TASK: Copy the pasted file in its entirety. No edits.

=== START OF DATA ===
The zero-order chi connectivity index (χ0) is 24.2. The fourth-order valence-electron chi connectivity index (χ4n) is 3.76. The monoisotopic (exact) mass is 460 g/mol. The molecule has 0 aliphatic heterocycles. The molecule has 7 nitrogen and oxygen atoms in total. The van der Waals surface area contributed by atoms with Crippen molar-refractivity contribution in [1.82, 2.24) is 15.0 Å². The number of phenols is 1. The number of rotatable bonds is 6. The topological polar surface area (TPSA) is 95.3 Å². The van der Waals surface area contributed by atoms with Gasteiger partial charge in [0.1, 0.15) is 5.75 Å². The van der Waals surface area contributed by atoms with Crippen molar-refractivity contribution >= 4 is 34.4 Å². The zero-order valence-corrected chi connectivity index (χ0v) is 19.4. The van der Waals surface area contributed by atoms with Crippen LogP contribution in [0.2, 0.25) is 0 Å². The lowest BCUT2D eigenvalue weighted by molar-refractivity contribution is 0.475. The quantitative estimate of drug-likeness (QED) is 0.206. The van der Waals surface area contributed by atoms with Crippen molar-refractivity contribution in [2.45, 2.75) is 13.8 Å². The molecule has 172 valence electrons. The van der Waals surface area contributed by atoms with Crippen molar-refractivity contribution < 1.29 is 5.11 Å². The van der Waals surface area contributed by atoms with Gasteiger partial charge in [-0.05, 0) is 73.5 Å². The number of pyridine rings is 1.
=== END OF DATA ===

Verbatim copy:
The zero-order chi connectivity index (χ0) is 24.2. The fourth-order valence-electron chi connectivity index (χ4n) is 3.76. The monoisotopic (exact) mass is 460 g/mol. The molecule has 0 aliphatic heterocycles. The molecule has 7 nitrogen and oxygen atoms in total. The van der Waals surface area contributed by atoms with Crippen molar-refractivity contribution in [1.82, 2.24) is 15.0 Å². The number of phenols is 1. The number of rotatable bonds is 6. The topological polar surface area (TPSA) is 95.3 Å². The van der Waals surface area contributed by atoms with Gasteiger partial charge in [0.1, 0.15) is 5.75 Å². The van der Waals surface area contributed by atoms with Crippen molar-refractivity contribution >= 4 is 34.4 Å². The zero-order valence-corrected chi connectivity index (χ0v) is 19.4. The van der Waals surface area contributed by atoms with Crippen LogP contribution in [0.2, 0.25) is 0 Å². The lowest BCUT2D eigenvalue weighted by molar-refractivity contribution is 0.475. The quantitative estimate of drug-likeness (QED) is 0.206. The van der Waals surface area contributed by atoms with Crippen molar-refractivity contribution in [2.45, 2.75) is 13.8 Å². The molecule has 172 valence electrons. The van der Waals surface area contributed by atoms with Crippen molar-refractivity contribution < 1.29 is 5.11 Å². The van der Waals surface area contributed by atoms with Gasteiger partial charge in [-0.05, 0) is 73.5 Å². The number of pyridine rings is 1.